The Technology of Web Virtualization

Web Virtualization is a cloud technology that sits between you and the internet or your intranet delivering an interesting set of security, compliance and experience enhancing applications.

Imagine accessing the web via an intelligent proxy server that had the ability to look into, analyse, filter and even change the content you are browsing before the content hits your device. For end users you would like this server to provide you with a safe, and maybe even enhanced, browsing experience. Your computer would be protected from drive-by malware attacks, spam, black-listed sites or content, and would maybe even anonymize your web access. For parents you might like to protect your children from violent or pornographic material. Businesses might like to see protection for their data, preventing leaks of confidential information. For compliance or security reasons, businesses might also like to monitor, audit, and even automatically flag access to or redact sensitive content.

Some of these capabilities can be provided by means other then a Web Virtualizer, for instance by using services such as OpenDNS, or through browser extensions. But most cannot, and it would be difficult to deliver all of these experiences consistently, and for access from all of your devices. A proxy server providing these services, on the other hand, would be able to do so uniformly, consistently and with an enormous amount of flexibility.

Armor5 - The World’s First Web Virtualization Solution

A Web Virtualizer is a proxy server that can do all of these things and more. I’ve had the great pleasure of seeing first hand what the world’s first web virtualizer can do. Armor5, a company out of Santa Clara, California, has introduced web virtualization to the enterprise market to protect business content. Armor5’s Web Virtualization protects devices, provides zero-leak access to corporate data behind the firewall or hosted with SaaS providers, and enhances the corporate browsing experience. They do this consistently no matter what device you are using, and with the benefit of Armor5 managing the solution to make sure it works and is up to date.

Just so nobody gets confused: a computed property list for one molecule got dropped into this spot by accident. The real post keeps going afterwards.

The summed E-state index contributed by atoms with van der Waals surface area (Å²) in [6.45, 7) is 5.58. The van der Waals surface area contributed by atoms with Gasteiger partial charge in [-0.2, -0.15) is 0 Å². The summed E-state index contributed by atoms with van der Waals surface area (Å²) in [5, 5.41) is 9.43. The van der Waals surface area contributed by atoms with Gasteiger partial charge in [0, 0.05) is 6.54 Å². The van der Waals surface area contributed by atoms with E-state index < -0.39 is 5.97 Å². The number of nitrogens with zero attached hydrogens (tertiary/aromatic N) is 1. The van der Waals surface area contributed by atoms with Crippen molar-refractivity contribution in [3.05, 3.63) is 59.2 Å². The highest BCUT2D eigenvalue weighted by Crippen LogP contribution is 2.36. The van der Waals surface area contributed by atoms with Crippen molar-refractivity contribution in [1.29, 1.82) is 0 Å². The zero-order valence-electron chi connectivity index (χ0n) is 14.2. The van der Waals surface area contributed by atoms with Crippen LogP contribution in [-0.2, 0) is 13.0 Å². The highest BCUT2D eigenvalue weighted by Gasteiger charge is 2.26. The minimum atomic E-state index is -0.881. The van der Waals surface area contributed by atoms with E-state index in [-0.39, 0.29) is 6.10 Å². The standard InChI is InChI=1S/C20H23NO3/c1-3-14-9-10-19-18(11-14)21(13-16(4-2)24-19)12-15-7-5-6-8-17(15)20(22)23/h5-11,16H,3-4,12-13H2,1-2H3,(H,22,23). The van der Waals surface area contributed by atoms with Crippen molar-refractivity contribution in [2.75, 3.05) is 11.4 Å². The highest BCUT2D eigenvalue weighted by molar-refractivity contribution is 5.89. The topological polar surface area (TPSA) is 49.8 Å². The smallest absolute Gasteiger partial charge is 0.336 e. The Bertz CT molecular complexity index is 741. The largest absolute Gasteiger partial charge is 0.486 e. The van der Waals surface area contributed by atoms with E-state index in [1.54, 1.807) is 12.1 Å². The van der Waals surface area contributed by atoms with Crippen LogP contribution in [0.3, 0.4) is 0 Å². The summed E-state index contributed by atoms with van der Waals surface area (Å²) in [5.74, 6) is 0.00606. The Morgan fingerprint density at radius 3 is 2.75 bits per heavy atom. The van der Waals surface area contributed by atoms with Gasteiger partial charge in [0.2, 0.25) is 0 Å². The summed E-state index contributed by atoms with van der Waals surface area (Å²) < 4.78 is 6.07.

Armor5 is sold as a 100% cloud-based solution for enterprises to provide enhanced and protected access to corporate data. How it works is that employees connect to the web via a company-specific URL, for example the company Fish On Fire would be given the URL This URL accesses a proxy server where Armor5’s Web Virtualization Engine (WVE) is running. The WVE is a smart browser instance running in a secure container, and it preprocesses and sanitizes content before it is passed down for mirroring in your browser.

The WVE proxy server provides a home page with links to an enterprise’s major assets that include SaaS providers and the corporate intranet. Authentication tokens and cookies are managed by the WVE and encrypted. Access to the corporate intranet is cleverly done via existing VPN tunnels, which are also used to authenticate corporate users. Every connection is promoted to use SSL, with better end point certificate verification then is available in a browser.

Performance is suprisingly good and in some cases it seems improved. This is partly due to network topology, but also because VPN functionality has been moved from the device to Armor5’s stable server environment.

Preventing Data Loss

Web preprocessing involves breaking pages down, rewriting links, filtering content and feeding the pages to the browser over a secure socket connection in such a way that pages are built in browser memory rather then being cached on the device. The javascript running on the web page is run in the WVE rather than on the device, so the javascript can’t take advantage of security flaws on the device, or use social engineering to get access to contacts or other mobile APIs.